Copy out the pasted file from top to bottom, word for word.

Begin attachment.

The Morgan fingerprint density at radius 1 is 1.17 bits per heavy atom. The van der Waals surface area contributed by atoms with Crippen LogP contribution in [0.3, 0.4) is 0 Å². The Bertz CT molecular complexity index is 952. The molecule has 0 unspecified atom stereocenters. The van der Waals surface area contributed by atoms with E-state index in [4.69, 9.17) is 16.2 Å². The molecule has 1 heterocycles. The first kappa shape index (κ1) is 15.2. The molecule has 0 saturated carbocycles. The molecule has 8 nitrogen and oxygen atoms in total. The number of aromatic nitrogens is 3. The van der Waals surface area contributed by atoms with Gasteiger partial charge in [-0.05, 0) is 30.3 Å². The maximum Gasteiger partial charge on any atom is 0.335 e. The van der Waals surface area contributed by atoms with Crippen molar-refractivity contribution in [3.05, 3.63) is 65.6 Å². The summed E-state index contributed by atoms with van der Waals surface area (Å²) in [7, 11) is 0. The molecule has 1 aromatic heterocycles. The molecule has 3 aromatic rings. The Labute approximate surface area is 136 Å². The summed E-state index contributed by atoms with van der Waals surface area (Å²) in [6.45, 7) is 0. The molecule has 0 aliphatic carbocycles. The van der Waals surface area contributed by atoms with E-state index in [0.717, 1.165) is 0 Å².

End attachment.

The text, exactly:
The Morgan fingerprint density at radius 1 is 1.17 bits per heavy atom. The van der Waals surface area contributed by atoms with Crippen LogP contribution in [0.3, 0.4) is 0 Å². The Bertz CT molecular complexity index is 952. The molecule has 0 unspecified atom stereocenters. The van der Waals surface area contributed by atoms with E-state index in [4.69, 9.17) is 16.2 Å². The molecule has 1 heterocycles. The first kappa shape index (κ1) is 15.2. The molecule has 0 saturated carbocycles. The molecule has 8 nitrogen and oxygen atoms in total. The number of aromatic nitrogens is 3. The van der Waals surface area contributed by atoms with Gasteiger partial charge in [-0.05, 0) is 30.3 Å². The maximum Gasteiger partial charge on any atom is 0.335 e. The van der Waals surface area contributed by atoms with Crippen molar-refractivity contribution in [3.05, 3.63) is 65.6 Å². The summed E-state index contributed by atoms with van der Waals surface area (Å²) in [7, 11) is 0. The molecule has 1 aromatic heterocycles. The molecule has 3 aromatic rings. The Labute approximate surface area is 136 Å². The summed E-state index contributed by atoms with van der Waals surface area (Å²) in [6.45, 7) is 0. The molecule has 0 aliphatic carbocycles. The van der Waals surface area contributed by atoms with E-state index in [0.717, 1.165) is 0 Å².